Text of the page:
NEW YORK — A few years ago, playwright Christopher Durang began wondering "what if" a bunch of Anton Chekhov's characters lived in Bucks County, Penn., as he did. And what if two of the older ones lived in a nice stone farmhouse like his for not just in midlife, as he does, but for their entire lives?
"Even when I studied Chekhov's plays in college, I felt empathy for his older characters, often regretful and unhappy," says Durang. "Now that I'm older, I wanted to do something triggered by Chekhov but put in the present day. My farm house, which is on a little hill, made me think of a lot of the sets I've seen in 'The Seagull.'"
The result of such musing is "Vanya and Sonia and Masha and Spike." Winner of the 2013 Tony Award for best play, it opens at the Mark Taper Forum on Feb. 9 with much of its Broadway cast, considerable poignancy and plenty of Durang's comic madness.
After four decades of delivering his unique blend of anger, humor and despair to relatively limited audiences, the man who gave us such unsettling fare as "Sister Mary Ignatius Explains It All for You" and "The Marriage of Bette and Boo" has widened his reach.
"When I was younger, my plays were still comedies, but they had dark, nihilistic endings," says 65-year-old Durang, comfortably ensconced in a Lincoln Center Theater boardroom. "People were repeating the same things they'd been doing or something worse had happened. I found I now had less interest in seeing plays or movies that were despairing and sad. I didn't want the audience or myself to go home depressed."
Nobody should head home in despair after a few hours with this Vanya and friends. Mixing and matching characters and themes plucked from several Chekhov plays, Durang plops middle-aged siblings Vanya and Sonia in Bucks County, then disrupts their quiet lives with visits from their self-absorbed, movie-star sister Masha, her rarely dressed boy toy Spike, an ingénue named Nina and a clairvoyant cleaning lady named Cassandra.
Originally commissioned by Princeton's McCarter Theatre, the play moved to Lincoln Center Theater and later to Broadway. David Hyde Pierce, who played mournful patriarch Vanya in all those incarnations, here directs a cast including Christine Ebersole (Masha) and Mark Blum (Vanya) as well as returning actors Kristine Nielsen (Sonia) and Shalita Grant (Cassandra), who, like Hyde Pierce, were among the show's five Tony nominees from the Broadway production.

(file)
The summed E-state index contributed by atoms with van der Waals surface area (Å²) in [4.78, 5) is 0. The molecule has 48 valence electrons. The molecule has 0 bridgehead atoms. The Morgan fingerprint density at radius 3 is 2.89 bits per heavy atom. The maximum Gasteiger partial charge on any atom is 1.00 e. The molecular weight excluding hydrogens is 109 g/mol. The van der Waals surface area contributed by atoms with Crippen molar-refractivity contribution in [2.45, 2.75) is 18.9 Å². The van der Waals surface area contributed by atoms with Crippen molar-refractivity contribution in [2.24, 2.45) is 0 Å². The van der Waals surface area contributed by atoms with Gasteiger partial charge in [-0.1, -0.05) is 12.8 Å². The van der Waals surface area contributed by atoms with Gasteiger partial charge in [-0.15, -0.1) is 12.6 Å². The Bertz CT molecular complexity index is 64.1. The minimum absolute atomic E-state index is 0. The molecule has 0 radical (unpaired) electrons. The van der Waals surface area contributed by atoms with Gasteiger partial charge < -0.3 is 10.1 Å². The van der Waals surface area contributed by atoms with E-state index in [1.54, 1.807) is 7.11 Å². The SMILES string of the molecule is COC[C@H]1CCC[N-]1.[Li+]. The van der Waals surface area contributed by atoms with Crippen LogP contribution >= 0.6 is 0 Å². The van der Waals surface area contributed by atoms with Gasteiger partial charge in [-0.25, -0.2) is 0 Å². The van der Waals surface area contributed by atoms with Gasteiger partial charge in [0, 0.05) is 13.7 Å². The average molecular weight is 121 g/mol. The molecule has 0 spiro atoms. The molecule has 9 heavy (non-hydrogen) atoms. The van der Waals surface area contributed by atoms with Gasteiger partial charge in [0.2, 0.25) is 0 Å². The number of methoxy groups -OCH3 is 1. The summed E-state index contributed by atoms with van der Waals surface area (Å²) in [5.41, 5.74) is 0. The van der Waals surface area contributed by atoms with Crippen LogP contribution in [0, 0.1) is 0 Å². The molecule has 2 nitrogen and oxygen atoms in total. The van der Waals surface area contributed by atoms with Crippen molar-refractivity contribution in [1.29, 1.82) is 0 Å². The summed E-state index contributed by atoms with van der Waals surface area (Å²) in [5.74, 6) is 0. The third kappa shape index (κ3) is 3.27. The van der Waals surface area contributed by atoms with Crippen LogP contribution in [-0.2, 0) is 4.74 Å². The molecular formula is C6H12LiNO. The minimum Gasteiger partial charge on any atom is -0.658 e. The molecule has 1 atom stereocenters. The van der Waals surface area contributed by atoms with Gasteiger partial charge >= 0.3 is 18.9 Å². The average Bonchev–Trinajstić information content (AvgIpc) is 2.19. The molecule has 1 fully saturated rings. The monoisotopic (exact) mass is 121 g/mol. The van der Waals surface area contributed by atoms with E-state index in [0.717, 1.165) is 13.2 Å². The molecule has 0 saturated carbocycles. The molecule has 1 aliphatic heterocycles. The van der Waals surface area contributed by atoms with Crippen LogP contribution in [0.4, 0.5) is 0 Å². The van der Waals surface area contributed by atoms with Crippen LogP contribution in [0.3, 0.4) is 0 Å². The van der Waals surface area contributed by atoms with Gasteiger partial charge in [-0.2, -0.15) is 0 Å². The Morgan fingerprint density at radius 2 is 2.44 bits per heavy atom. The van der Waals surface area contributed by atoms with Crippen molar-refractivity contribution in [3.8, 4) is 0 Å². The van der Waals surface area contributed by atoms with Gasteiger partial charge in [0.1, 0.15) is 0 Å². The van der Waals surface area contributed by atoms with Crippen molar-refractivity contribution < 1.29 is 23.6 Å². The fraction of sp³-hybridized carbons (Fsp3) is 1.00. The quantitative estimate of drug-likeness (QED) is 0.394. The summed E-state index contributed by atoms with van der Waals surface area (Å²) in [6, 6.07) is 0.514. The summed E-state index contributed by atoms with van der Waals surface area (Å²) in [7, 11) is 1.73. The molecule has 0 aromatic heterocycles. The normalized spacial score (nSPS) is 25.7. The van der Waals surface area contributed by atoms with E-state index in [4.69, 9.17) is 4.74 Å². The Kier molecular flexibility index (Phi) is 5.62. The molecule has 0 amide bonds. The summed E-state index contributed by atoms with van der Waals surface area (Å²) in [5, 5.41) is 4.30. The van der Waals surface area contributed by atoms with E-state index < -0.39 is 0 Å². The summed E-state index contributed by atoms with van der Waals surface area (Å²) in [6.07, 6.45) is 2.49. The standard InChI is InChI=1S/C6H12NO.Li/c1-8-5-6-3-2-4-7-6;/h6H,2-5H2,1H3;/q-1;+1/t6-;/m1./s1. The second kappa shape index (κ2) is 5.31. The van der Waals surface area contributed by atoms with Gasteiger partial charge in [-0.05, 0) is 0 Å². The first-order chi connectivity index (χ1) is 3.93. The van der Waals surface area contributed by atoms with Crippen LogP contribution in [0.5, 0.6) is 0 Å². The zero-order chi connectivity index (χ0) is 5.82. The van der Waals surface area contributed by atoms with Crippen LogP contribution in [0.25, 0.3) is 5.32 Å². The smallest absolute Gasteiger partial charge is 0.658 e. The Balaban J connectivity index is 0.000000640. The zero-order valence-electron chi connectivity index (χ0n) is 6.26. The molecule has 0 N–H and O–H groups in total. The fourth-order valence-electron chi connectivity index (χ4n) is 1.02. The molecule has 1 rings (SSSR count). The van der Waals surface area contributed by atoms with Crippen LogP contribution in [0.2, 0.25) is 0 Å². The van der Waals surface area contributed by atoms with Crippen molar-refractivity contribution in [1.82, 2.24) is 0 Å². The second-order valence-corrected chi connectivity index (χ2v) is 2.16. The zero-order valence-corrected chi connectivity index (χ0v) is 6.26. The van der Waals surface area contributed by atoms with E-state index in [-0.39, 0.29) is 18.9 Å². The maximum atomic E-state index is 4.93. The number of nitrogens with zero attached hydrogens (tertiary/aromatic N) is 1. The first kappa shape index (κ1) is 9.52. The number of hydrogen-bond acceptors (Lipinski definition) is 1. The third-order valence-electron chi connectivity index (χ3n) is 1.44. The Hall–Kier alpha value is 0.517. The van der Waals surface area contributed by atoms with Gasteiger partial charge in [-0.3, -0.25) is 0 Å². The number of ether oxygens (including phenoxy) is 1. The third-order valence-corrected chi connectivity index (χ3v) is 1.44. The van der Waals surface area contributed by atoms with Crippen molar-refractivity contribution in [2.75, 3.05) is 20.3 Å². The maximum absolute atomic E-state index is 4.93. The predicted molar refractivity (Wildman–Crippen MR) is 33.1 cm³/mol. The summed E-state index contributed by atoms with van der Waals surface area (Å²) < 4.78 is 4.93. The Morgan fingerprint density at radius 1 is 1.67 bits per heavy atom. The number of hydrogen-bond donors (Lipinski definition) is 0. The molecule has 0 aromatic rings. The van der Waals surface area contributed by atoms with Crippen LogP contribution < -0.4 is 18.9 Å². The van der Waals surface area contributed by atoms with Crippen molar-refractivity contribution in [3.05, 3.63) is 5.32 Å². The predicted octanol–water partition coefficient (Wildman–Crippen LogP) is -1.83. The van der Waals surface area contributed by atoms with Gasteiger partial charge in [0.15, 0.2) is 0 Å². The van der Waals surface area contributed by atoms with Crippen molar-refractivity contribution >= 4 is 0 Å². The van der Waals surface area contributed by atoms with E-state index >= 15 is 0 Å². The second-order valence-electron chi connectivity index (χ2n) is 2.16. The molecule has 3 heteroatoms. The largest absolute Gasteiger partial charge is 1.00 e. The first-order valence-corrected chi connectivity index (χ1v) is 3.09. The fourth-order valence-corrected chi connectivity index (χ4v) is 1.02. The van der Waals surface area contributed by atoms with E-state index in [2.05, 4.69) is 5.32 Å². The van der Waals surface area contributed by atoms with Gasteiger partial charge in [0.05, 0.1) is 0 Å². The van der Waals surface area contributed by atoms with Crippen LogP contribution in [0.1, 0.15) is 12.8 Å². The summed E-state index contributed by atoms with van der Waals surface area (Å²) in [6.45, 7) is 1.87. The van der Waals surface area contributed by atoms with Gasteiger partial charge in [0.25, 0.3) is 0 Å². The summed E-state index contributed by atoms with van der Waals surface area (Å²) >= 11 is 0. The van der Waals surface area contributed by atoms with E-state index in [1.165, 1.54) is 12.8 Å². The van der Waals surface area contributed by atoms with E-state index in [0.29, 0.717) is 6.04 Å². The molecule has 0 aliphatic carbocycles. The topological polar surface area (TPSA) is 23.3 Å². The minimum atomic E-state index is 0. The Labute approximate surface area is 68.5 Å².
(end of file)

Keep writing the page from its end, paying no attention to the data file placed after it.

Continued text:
"Chris always has his finger on the pulse of what is true, and all his plays resonate with the human condition," observes actress Ebersole, a two-time Tony winner who had been in two earlier Durang plays in Los Angeles. "This play is ... his most fully realized in terms of its universal appeal. He's like a lotus flower — he just keeps unfolding."
Or, as Durang put it on receiving his Tony last June," it's been a long road." Raised in suburban New Jersey by an architect father and theater-loving mother who read him plays, Durang was 8 when he wrote his first play, a two-pager based on "I Love Lucy."
At 13, he co-wrote his first musical. After various Catholic schools, he headed for Harvard, where, he summarizes, "I was depressed, went to the mental health service, saw somebody good, got better and got into Yale Drama School."
At Yale, he wrote plays and also acted with such classmates as Sigourney Weaver, who has since appeared in several of his plays (and originated the part of Masha on Broadway). A regular at the Yale Cabaret, he wrote such things as "Better Dead Than Sorry" and, with classmate Wendy Wasserstein, co-wrote "When Dinah Shore Ruled the Earth."
Yale also spawned an earlier Russian mash-up called "The Idiots Karamazov," co-written with classmate Albert Innaurato, which featured an elderly, confused translator of Russian literature played by classmate Meryl Streep in a gray wig and oversize nose. "It was a big hit at school, and Robert Brustein [then dean of the Yale School of Drama] put it on at Yale Repertory Theatre," recalls the youthful-looking Durang, who is surprisingly soft-spoken and easygoing in person. "It was like winning the lottery."